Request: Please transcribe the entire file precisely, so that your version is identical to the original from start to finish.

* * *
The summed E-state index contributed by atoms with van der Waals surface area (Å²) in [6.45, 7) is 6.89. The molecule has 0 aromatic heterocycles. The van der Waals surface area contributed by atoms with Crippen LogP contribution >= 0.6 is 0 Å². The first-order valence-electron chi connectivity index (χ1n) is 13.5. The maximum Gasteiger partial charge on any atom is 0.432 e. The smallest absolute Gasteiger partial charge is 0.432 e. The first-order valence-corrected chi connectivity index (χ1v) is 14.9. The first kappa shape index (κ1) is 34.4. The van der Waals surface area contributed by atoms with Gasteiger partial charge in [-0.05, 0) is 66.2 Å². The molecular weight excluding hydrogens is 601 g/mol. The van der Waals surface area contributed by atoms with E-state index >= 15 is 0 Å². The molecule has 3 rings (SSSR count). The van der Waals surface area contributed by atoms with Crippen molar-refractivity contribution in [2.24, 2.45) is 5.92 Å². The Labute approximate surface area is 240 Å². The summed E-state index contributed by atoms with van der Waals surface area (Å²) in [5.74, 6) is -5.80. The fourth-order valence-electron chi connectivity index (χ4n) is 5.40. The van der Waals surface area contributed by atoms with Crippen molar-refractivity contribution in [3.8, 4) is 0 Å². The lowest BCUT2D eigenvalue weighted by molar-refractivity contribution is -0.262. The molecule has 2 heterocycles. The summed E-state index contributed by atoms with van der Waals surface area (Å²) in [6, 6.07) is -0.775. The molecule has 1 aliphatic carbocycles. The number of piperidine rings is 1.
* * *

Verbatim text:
The summed E-state index contributed by atoms with van der Waals surface area (Å²) in [6.45, 7) is 6.89. The molecule has 0 aromatic heterocycles. The van der Waals surface area contributed by atoms with Crippen LogP contribution >= 0.6 is 0 Å². The first-order valence-electron chi connectivity index (χ1n) is 13.5. The maximum Gasteiger partial charge on any atom is 0.432 e. The smallest absolute Gasteiger partial charge is 0.432 e. The first-order valence-corrected chi connectivity index (χ1v) is 14.9. The first kappa shape index (κ1) is 34.4. The van der Waals surface area contributed by atoms with Gasteiger partial charge in [-0.05, 0) is 66.2 Å². The molecular weight excluding hydrogens is 601 g/mol. The van der Waals surface area contributed by atoms with E-state index >= 15 is 0 Å². The molecule has 3 rings (SSSR count). The van der Waals surface area contributed by atoms with Crippen molar-refractivity contribution in [2.24, 2.45) is 5.92 Å². The Labute approximate surface area is 240 Å². The summed E-state index contributed by atoms with van der Waals surface area (Å²) in [5.74, 6) is -5.80. The fourth-order valence-electron chi connectivity index (χ4n) is 5.40. The van der Waals surface area contributed by atoms with Crippen molar-refractivity contribution in [3.8, 4) is 0 Å². The lowest BCUT2D eigenvalue weighted by molar-refractivity contribution is -0.262. The molecule has 2 heterocycles. The summed E-state index contributed by atoms with van der Waals surface area (Å²) in [6, 6.07) is -0.775. The molecule has 1 aliphatic carbocycles. The number of piperidine rings is 1.